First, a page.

Thu. March 31, 2016
Art History senior Katherine Jessen received an Undergraduate Research Fellowship for her paper "Assessing the Impact of the Crystal Bridges Museum of Art in Bentonville, Arkansas." The Undergraduate Research Fellowship provides financial support for scholarly research projects conducted by undergraduate students. Jessen's paper abstract follows:
This thesis surveys the multitude of ways that the new Crystal Bridges Museum of American art has affected the city of Bentonville, Arkansas and the surrounding region. The museum opened November 11, 2011 and was funded and envisioned by Walmart heiress, Alice Walton. Calculating the museum’s economic footprint, measuring increases in tourism, and looking at new development in the area offers a holistic view of how Crystal Bridges has altered the local economy. A thorough investigation of the museum’s educational initiatives and public programming demonstrates the museum’s effects on the community. Finally, I will describe how museum professionals and the media have perceived the museum and what the future looks like for Crystal Bridges and the area community.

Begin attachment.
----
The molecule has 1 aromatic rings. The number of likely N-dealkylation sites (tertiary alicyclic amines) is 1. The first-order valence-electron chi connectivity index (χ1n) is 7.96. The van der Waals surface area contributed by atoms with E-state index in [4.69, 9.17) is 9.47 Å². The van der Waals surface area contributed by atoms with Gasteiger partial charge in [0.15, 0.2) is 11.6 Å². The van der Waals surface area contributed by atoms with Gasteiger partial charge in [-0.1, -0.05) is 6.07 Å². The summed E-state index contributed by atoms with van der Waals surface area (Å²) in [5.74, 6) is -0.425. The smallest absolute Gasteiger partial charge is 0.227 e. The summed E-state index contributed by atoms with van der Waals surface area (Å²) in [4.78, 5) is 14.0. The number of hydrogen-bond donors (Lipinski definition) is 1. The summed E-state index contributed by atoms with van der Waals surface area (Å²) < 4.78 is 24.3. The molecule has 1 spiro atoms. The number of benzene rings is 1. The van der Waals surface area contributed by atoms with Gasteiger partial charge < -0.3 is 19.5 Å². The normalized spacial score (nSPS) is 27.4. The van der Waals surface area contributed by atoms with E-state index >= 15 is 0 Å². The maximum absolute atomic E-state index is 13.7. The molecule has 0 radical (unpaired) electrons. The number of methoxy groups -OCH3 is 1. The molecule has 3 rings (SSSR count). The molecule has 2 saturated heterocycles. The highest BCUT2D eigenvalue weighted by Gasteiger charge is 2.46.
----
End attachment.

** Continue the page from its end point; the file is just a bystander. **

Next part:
Jessen will present her thesis during the Annual Undergraduate Art History Symposium on Friday, April 22, 2016.
Thu. March 31, 2016
Second year M.F.A. candidates in Studio Art traveled to New York City earlier this semester. However, this wasn’t a vacation weekend: the seven students visited over 25 galleries and six museums as a group (with time built into their schedule for additional individual visits to spaces of their choice).